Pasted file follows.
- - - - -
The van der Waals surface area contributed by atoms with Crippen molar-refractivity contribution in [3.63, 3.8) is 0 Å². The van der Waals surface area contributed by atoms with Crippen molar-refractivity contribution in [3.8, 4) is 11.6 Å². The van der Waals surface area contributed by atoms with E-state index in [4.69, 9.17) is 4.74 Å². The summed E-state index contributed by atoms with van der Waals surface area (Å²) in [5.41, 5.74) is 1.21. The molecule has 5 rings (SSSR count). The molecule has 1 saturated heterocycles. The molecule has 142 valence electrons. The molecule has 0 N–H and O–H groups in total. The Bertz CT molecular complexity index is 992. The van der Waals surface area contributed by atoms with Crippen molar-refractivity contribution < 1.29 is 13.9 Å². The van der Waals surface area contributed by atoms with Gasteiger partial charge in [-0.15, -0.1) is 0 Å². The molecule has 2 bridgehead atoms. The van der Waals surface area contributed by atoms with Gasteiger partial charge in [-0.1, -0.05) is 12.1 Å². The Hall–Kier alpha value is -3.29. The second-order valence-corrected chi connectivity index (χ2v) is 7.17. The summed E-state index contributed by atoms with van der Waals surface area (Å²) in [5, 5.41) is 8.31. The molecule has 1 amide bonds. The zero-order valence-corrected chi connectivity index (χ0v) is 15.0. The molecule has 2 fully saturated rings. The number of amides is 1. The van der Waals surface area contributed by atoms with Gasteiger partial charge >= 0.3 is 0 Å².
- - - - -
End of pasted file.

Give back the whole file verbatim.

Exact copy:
The van der Waals surface area contributed by atoms with Crippen molar-refractivity contribution in [3.63, 3.8) is 0 Å². The van der Waals surface area contributed by atoms with Crippen molar-refractivity contribution in [3.8, 4) is 11.6 Å². The van der Waals surface area contributed by atoms with E-state index in [4.69, 9.17) is 4.74 Å². The summed E-state index contributed by atoms with van der Waals surface area (Å²) in [5.41, 5.74) is 1.21. The molecule has 5 rings (SSSR count). The molecule has 1 saturated heterocycles. The molecule has 142 valence electrons. The molecule has 0 N–H and O–H groups in total. The Bertz CT molecular complexity index is 992. The van der Waals surface area contributed by atoms with Crippen molar-refractivity contribution < 1.29 is 13.9 Å². The van der Waals surface area contributed by atoms with Gasteiger partial charge in [-0.15, -0.1) is 0 Å². The molecule has 2 bridgehead atoms. The van der Waals surface area contributed by atoms with Gasteiger partial charge in [-0.1, -0.05) is 12.1 Å². The Hall–Kier alpha value is -3.29. The second-order valence-corrected chi connectivity index (χ2v) is 7.17. The summed E-state index contributed by atoms with van der Waals surface area (Å²) in [5, 5.41) is 8.31. The molecule has 1 amide bonds. The zero-order valence-corrected chi connectivity index (χ0v) is 15.0. The molecule has 2 fully saturated rings. The number of amides is 1. The van der Waals surface area contributed by atoms with Gasteiger partial charge >= 0.3 is 0 Å².